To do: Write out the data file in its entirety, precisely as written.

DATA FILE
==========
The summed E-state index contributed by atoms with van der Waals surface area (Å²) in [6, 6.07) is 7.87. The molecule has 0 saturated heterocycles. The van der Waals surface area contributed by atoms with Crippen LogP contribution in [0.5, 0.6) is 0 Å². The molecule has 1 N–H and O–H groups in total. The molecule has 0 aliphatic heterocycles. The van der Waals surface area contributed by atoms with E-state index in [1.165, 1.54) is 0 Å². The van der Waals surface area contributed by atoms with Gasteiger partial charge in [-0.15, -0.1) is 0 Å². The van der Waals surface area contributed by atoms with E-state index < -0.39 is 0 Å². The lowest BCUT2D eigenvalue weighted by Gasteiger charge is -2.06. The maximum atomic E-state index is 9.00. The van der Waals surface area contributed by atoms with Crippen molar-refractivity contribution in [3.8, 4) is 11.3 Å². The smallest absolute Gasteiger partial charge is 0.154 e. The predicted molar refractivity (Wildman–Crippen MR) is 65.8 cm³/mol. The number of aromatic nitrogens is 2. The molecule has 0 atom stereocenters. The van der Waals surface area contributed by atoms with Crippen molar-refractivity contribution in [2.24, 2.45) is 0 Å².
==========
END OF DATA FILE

The summed E-state index contributed by atoms with van der Waals surface area (Å²) in [6, 6.07) is 7.87. The molecule has 0 saturated heterocycles. The van der Waals surface area contributed by atoms with Crippen LogP contribution in [0.5, 0.6) is 0 Å². The molecule has 1 N–H and O–H groups in total. The molecule has 0 aliphatic heterocycles. The van der Waals surface area contributed by atoms with E-state index in [1.165, 1.54) is 0 Å². The van der Waals surface area contributed by atoms with Gasteiger partial charge in [-0.15, -0.1) is 0 Å². The van der Waals surface area contributed by atoms with E-state index < -0.39 is 0 Å². The lowest BCUT2D eigenvalue weighted by Gasteiger charge is -2.06. The maximum atomic E-state index is 9.00. The van der Waals surface area contributed by atoms with Crippen molar-refractivity contribution in [3.8, 4) is 11.3 Å². The smallest absolute Gasteiger partial charge is 0.154 e. The predicted molar refractivity (Wildman–Crippen MR) is 65.8 cm³/mol. The number of aromatic nitrogens is 2. The molecule has 0 atom stereocenters. The van der Waals surface area contributed by atoms with Crippen molar-refractivity contribution in [2.24, 2.45) is 0 Å².